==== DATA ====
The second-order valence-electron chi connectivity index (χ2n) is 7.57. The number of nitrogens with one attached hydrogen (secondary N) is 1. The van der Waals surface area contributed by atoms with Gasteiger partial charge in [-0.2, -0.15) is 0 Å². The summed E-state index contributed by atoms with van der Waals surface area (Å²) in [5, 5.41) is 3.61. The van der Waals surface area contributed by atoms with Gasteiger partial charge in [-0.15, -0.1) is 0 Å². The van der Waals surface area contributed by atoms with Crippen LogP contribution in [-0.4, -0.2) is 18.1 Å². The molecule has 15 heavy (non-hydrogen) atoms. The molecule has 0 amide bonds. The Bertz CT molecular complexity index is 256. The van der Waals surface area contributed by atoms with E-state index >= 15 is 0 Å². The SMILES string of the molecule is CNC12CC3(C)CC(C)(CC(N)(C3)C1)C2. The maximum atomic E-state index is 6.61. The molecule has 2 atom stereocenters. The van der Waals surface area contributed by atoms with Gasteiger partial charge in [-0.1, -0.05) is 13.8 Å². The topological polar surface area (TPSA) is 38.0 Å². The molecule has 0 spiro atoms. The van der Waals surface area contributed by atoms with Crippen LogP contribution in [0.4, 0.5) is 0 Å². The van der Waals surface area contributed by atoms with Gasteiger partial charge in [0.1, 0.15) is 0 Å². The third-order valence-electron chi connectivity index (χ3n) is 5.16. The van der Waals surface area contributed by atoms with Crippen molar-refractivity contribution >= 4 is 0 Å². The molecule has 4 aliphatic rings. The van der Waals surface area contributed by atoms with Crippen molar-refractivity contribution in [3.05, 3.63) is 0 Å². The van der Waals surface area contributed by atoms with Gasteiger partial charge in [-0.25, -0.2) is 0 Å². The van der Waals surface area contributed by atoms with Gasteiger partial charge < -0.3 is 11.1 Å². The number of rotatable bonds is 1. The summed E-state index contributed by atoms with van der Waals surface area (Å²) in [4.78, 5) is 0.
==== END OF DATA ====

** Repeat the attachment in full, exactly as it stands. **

The second-order valence-electron chi connectivity index (χ2n) is 7.57. The number of nitrogens with one attached hydrogen (secondary N) is 1. The van der Waals surface area contributed by atoms with Gasteiger partial charge in [-0.2, -0.15) is 0 Å². The summed E-state index contributed by atoms with van der Waals surface area (Å²) in [5, 5.41) is 3.61. The van der Waals surface area contributed by atoms with Gasteiger partial charge in [-0.15, -0.1) is 0 Å². The van der Waals surface area contributed by atoms with Crippen LogP contribution in [-0.4, -0.2) is 18.1 Å². The molecule has 15 heavy (non-hydrogen) atoms. The molecule has 0 amide bonds. The Bertz CT molecular complexity index is 256. The van der Waals surface area contributed by atoms with E-state index >= 15 is 0 Å². The SMILES string of the molecule is CNC12CC3(C)CC(C)(CC(N)(C3)C1)C2. The maximum atomic E-state index is 6.61. The molecule has 2 atom stereocenters. The van der Waals surface area contributed by atoms with Gasteiger partial charge in [-0.1, -0.05) is 13.8 Å². The topological polar surface area (TPSA) is 38.0 Å². The molecule has 0 spiro atoms. The van der Waals surface area contributed by atoms with Crippen LogP contribution in [0.4, 0.5) is 0 Å². The van der Waals surface area contributed by atoms with Gasteiger partial charge in [0.1, 0.15) is 0 Å². The third-order valence-electron chi connectivity index (χ3n) is 5.16. The van der Waals surface area contributed by atoms with Crippen molar-refractivity contribution >= 4 is 0 Å². The molecule has 4 aliphatic rings. The van der Waals surface area contributed by atoms with Crippen molar-refractivity contribution in [3.05, 3.63) is 0 Å². The van der Waals surface area contributed by atoms with Gasteiger partial charge in [-0.25, -0.2) is 0 Å². The van der Waals surface area contributed by atoms with Gasteiger partial charge < -0.3 is 11.1 Å². The number of rotatable bonds is 1. The summed E-state index contributed by atoms with van der Waals surface area (Å²) in [4.78, 5) is 0.